Rudolf Meyer Riefstahl

Rudolf Meyer Riefstahl (9 August 1880 – 31 December 1936) was a German art historian and specialist in Islamic art who spent the majority of his career in America where he moved in 1915. His numerous obituaries attest to his distinguished career and the loss felt in his field of study at his sudden and early death from pneumonia.[1]

Early life and educationEdit

Born Rudolph Adalbert Meyer on 9 August 1880 in Munich to Wilhelm Meyer and Pauline Riefstahl, he later adopted his mother's maiden name. Dr Riefstahl firstly attended the University of Göttingen, where his father was professor of classical philology, and then the University of Strasbourg earning his PhD in 1904. His doctoral thesis was entitled Französische Lieder aus der Florentiner Handschift Strozzi-Magliabecchiana (French songs from the Florentine manuscript Strozzi-Magliabecchiana). Until 1910 he remained in France as a lecturer at the École normale supérieure and at The Sorbonne, Paris.[2]


Riefstahl's interest in Islamic art arose following his appointment as Secretary-General of the Exposition of Muhammadan Art in Munich, in 1910. Upon his return to France, Riefstahl immersed himself in the study of Oriental art but, following the outbreak of WW1, he was forced to move and took up residence in the United States.[3] At that time his art collection was seized by the French government as belonging to an enemy alien and sold at two auctions after the war. The sales Liquidation des biens Meyer-Riefstahl, ayant fait l'objet d'une sequestre de guerre took place in 1923 and 1925 at Hôtel Drouot, Paris.[4]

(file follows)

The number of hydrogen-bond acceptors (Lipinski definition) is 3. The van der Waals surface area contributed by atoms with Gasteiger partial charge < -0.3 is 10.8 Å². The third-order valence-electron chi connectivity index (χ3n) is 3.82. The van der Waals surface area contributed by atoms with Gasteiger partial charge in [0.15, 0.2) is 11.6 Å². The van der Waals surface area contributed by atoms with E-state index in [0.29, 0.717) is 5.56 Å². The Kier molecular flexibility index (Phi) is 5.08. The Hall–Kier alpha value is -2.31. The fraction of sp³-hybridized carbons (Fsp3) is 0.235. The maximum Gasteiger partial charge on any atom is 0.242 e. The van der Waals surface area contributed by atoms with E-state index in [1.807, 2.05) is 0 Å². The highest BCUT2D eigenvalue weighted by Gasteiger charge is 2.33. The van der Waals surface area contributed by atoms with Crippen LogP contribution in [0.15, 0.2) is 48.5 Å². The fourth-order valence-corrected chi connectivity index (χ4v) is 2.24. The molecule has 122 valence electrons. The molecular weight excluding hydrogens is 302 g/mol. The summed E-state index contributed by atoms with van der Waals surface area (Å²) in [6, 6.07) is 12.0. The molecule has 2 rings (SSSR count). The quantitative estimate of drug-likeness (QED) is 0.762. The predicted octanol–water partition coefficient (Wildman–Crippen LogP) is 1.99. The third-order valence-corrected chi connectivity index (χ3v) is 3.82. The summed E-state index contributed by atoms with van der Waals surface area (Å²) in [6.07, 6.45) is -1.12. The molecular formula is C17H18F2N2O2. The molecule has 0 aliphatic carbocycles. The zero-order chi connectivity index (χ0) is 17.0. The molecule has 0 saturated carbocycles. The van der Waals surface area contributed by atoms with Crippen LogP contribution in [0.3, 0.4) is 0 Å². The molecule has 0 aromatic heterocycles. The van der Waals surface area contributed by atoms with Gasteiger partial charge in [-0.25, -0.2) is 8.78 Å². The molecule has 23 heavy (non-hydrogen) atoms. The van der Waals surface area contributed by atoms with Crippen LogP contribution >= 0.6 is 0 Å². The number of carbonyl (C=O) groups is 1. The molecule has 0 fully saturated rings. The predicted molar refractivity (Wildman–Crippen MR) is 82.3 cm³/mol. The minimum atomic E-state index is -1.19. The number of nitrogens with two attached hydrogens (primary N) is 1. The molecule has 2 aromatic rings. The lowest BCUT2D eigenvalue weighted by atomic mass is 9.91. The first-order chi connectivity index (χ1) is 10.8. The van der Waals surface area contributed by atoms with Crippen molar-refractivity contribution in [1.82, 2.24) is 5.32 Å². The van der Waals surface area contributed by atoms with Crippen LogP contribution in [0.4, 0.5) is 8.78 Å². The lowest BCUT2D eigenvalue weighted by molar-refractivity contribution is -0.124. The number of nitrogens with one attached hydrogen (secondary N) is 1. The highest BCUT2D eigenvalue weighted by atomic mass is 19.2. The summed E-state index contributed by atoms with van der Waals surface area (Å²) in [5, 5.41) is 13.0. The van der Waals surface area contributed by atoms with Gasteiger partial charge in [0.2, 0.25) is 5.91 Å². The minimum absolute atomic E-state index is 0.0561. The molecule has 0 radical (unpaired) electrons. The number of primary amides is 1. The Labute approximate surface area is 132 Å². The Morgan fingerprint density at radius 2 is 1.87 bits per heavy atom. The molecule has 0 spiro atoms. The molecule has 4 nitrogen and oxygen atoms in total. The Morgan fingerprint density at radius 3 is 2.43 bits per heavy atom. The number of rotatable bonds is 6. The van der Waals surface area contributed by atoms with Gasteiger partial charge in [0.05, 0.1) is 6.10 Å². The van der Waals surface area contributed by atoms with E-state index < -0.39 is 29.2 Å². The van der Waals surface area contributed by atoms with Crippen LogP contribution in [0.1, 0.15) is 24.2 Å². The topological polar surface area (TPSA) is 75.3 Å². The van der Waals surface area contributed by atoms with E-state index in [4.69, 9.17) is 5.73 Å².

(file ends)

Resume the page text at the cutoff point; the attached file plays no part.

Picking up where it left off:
Riefstahl lectured at the University of California in 1916 but by 1917 he had moved to New York, becoming an expert in textiles and working for the Anderson Galleries. In 1924 he was appointed Professor at New York University where he remained for the rest of his career. In the same year he married his wife Elizabeth Titzel (1889–1986), an expert in ancient Egyptian art, and together they embarked on a number of research expeditions to the Near and Middle East.[5] Between 1927 and 1929 they lived in Istanbul (then Constantinople) where, as well as undertaking research, Riefstahl lectured at Robert College. The family then spent time in Rome, returning to New York in 1932.[6][3]